Do you have a question? Post it now! No Registration Necessary. Now with pictures!
- Posted on
- Vintage Macintosh Quadra 840AV
- Lionel Pinkhard
October 7, 2005, 3:41 pm
rate this thread
I'm looking for a way to connect a VGA monitor to an old Mac Quadra 840AV,
I've built a cable using the pin layout at
home.pacific.net.hk/~johnb/mtv.html, but after connecting it to the Mac I'm
just getting a dead monitor, any ideas? Am I using the wrong cable layout?
I've been struggling the last few months to get the connectors and cable to
make this connector - I can't believe it's so hard to get DB-15 connectors!
Please, any help would be greatly appreciated!
Re: Vintage Macintosh Quadra 840AV
If you haven't already got documentation for the computer, you
can look here. The first problem I had with the PDF file, is it
was not readable on my computer. The fonts were missing in the
document. To fix this, you can use Ghostscript. I used version
8.51 of Ghostscript on a PC. There are conversion scripts in
the "lib" directory of Ghostscript, and a series of Postscript
to PDF conversion scripts. You can also use the Postscript to PDF
scripts, to convert PDF to PDF. The syntax is like this -
"ps2pdf14 in.pdf out.pdf" will redistill the document and restore
the fonts. You execute the command in an MSDOS window on the PC.
You may need to either set up the gs executables in your search
path, or copy the files in the "bin" directory to the "lib"
directory. Place the source file in the "lib" and then the
above syntax should work.
PDF page 62 contains information about the amount of VRAM versus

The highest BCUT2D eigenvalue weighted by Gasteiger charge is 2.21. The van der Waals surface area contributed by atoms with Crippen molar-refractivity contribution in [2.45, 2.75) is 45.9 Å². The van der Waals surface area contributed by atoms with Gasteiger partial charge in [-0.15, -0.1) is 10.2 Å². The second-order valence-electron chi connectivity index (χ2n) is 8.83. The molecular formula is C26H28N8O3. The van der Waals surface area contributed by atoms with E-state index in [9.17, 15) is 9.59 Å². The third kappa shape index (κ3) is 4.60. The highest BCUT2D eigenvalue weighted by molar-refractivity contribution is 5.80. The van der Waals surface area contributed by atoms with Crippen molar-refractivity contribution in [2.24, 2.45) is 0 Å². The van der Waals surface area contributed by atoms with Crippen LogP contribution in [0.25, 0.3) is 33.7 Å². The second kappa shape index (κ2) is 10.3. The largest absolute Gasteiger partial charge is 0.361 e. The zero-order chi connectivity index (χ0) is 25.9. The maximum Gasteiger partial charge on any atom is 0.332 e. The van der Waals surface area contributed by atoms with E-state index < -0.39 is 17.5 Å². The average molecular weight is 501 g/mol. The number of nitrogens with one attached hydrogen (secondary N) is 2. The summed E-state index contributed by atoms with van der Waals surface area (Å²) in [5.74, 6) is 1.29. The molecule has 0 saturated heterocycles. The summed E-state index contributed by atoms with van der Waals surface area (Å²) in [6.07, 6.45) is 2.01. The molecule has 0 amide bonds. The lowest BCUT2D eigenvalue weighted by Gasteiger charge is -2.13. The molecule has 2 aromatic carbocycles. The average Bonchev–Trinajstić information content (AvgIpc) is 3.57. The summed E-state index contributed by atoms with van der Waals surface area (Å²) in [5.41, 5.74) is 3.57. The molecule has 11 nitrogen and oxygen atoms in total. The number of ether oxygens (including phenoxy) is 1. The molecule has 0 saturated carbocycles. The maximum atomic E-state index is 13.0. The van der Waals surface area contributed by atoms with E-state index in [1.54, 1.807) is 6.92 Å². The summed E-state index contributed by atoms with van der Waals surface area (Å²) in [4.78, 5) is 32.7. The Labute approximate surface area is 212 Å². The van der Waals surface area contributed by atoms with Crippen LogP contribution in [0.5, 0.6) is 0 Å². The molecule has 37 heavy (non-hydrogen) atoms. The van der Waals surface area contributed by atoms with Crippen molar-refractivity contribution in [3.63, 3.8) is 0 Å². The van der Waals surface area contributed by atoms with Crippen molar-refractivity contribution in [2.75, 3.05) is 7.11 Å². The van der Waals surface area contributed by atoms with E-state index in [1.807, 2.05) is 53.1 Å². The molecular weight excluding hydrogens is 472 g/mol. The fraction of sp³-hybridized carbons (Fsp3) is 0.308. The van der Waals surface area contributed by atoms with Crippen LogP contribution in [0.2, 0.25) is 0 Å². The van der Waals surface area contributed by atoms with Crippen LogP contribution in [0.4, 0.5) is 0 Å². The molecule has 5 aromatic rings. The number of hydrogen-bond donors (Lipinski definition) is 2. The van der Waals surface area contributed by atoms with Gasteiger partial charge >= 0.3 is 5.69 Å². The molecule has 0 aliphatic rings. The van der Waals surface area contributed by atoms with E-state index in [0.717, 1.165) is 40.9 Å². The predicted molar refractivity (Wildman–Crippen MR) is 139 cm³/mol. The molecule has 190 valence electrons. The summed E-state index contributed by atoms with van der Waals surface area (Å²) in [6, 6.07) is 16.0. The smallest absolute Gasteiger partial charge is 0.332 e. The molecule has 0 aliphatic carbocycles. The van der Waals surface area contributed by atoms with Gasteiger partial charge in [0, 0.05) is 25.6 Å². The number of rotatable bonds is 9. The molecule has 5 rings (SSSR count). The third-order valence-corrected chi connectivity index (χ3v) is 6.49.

the monitor resolution and color depth.
If you had not already bought your connectors, this is the
device you need. You could find these in my local computer stores
about 10 years ago. I do not know if these parts would
still be in stock, but this is a very nice little adapter.
"Total Technologies Unimac 82D adapter"
The adapter has tiny switches on it, and the switches are
used to send whatever sense code the user requires.
There is a little more information here, about what the four
synchronization options for the monitor are:
Since you have already bought connectors, you can try building
There is some info here, about the Mac interface:
Note that for some of the extended sense codes, a diode is
used between the sense lines. That is how, when one sense
line is driven low by the computer, the response can be
set up asymmetric.
The first thing to check, is there is a difference between male
and female connectors. It is the pin numbering. The pin numbers
are printed next to each pin, and read 1..8 for the top row
of the male DB-15, but read 8..1 for the female DB-15.
You are making a male DB-15 adapter to female 15 pin VGA.
Looking into the barrel of the connectors, the pin numbers are:
1 2 3 4 5 6 7 8 DB-15 Male
9 10 11 12 13 14 15 looking into barrel
5 4 3 2 1 VGA 15 Pin Female
10 9 8 7 6
15 14 13 12 11
I include the following for reference purposes.
1 2 3 4 5 (The VGA 15 Pin Male on the end of your VGA
6 7 8 9 10 extension cable will look like this.
11 12 13 14 15 The pin numbers work out, when the two
connectors are mated.)
Now, to the specifics of wiring connectors. The R,G,B,H,V
signals are intended for transmission on 75 ohm coax cables.
You have two options. Either keep the wire between connectors
short (1/2") or use coaxial cables. I choose to keep the wires
short, as coaxial cable is a pain to use, especially as the
insulation will melt when you solder. The center conductor of
a coax would go to pins 1,2,3,13,14. The shield of the coax
cable could use the five ground pins 5,6,7,8,10. Notice how
the grounds on 6,7,8 are ideally placed to support coax
cables on pins 1,2,3 if you chose to use coax cable. If you
do not use coaxial cable, and use simple wire, the shorter
the wire, the less fuzzy and jittery the picture will be.
If you see ghosts or blurring in the image on the monitor,
that can be partially due to your wiring job.
Pin # and Signal Name for VGA 15 pin:
1 Red 6 Ground 11 No Connect
2 Green 7 Ground 12 DDC Dat